This spring, the residents of Jamaica will not only have sunny days to look forward to but with luck, some homegrown vegetables.
With the recent transfer of the deed to a vacant lot at the corner of Merrick and Foch boulevards to the Brooklyn Queens Land Trust, the Merrick Marsden Neighbors Association will create a community garden for public use.
Two years ago, the lot, under ownership of the MMNA since 1967, was in danger of foreclosure after tax liens were placed on the property. Following a successful fundraising campaign netting nearly $30,000, the MMNA, in partnership with pro-bono legal counsel from 596 Acres, a nonprofit that helps communities overcome hurdles to public land access, transferred ownership of the land to the BQLT.
The land is now under permanent protection, which means that it cannot be used for development. According to the BQLT’s site, volunteer work days will be organized once the weather warms up to begin transforming the space.
As a nonprofit and land trust, the BQLT owns 33 community gardens throughout the two boroughs.
Although that group now owns the property, the MMNA will be in charge of managing it and must adhere to certain regulations if members want to continue using the space as a garden.
These requirements will include having a minimum of five members actively working to increase community participation and maintaining a minimum amount of “open hours” for the public.
While the news comes as a relief for the association, some residents in the community feel that action on the often-unkempt property was long overdue.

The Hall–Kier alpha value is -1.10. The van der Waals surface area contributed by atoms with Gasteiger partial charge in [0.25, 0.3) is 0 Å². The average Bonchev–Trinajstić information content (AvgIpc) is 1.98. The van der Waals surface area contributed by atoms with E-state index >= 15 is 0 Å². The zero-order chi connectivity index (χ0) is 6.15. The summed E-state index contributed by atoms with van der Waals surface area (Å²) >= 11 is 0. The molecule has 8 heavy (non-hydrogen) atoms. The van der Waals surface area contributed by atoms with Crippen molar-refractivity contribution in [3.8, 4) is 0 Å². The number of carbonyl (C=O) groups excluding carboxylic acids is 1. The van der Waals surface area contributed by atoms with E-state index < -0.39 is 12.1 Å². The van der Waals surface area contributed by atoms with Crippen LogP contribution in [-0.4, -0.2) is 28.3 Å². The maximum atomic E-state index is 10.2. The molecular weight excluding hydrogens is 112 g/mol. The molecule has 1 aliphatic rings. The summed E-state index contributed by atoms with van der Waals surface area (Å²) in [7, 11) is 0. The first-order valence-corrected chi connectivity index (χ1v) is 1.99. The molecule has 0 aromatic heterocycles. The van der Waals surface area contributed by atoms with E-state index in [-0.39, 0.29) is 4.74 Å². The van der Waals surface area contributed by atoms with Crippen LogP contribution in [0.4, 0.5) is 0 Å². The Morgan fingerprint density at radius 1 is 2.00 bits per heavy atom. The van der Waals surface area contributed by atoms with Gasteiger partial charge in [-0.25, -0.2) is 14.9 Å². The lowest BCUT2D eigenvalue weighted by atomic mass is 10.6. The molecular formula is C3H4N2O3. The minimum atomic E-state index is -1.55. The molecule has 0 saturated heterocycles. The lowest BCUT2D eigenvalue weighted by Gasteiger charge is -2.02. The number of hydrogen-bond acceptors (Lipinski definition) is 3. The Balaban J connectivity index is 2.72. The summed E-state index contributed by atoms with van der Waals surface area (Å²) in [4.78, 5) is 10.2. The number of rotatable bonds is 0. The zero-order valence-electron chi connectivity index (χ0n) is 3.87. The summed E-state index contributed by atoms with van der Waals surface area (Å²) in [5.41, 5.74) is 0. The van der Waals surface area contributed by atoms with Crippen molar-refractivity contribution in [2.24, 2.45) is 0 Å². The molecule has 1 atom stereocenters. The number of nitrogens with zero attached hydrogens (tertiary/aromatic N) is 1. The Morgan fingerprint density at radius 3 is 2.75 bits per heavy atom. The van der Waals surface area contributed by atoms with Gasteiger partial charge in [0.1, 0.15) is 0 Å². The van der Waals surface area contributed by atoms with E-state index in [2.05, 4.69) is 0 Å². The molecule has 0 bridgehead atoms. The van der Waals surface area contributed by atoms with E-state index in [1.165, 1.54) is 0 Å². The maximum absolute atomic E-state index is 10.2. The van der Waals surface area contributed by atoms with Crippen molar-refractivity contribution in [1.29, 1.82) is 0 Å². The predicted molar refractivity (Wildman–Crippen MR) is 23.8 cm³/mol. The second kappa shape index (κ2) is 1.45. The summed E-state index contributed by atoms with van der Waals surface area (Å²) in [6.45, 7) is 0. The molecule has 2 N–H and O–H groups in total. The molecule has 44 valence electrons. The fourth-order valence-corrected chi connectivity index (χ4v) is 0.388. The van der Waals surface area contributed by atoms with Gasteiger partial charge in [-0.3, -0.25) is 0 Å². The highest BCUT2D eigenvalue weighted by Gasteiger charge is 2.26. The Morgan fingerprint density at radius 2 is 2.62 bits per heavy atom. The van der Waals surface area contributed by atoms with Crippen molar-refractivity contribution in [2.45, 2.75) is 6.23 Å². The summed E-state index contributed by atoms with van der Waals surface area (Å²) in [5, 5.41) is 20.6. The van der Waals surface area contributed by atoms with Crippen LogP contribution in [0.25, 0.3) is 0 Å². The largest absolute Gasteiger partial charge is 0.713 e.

“Everyone was aware of this,” Joe Moretti, a resident of Jamaica, said, referring to the fact that throughout the years he has been vocal to elected officials about his concerns of the garbage dumped at the lot.
One of those individuals who Moretti reached out to was Councilman Daneek Miller (D-St. Albans). About two weeks after he was elected this past November, Miller said, the lot was brought to his attention.
“We mobilized some volunteers who were willing to assist with cleanup for the area,” Miller said.
He added that once the weather improves the beautification process will begin before any garden can be planted.
Despite the deed transfer that occurred at the end of the year, Moretti said that the lot, still with its fence knocked down, remained in disarray as recently as last week and is just one example of the many littered lots throughout Jamaica.
He acknowledged that during this past summer, a flea market was held at the lot, but before and after the event, the space was continually disregarded.
This will be the second garden that will be maintained by the association. Its first garden was founded in 1980 at the corner of Merrick Boulevard and 118th Road, complete with vegetables, flowers and fruit-bearing trees.
The MMNA could not be reached for comment.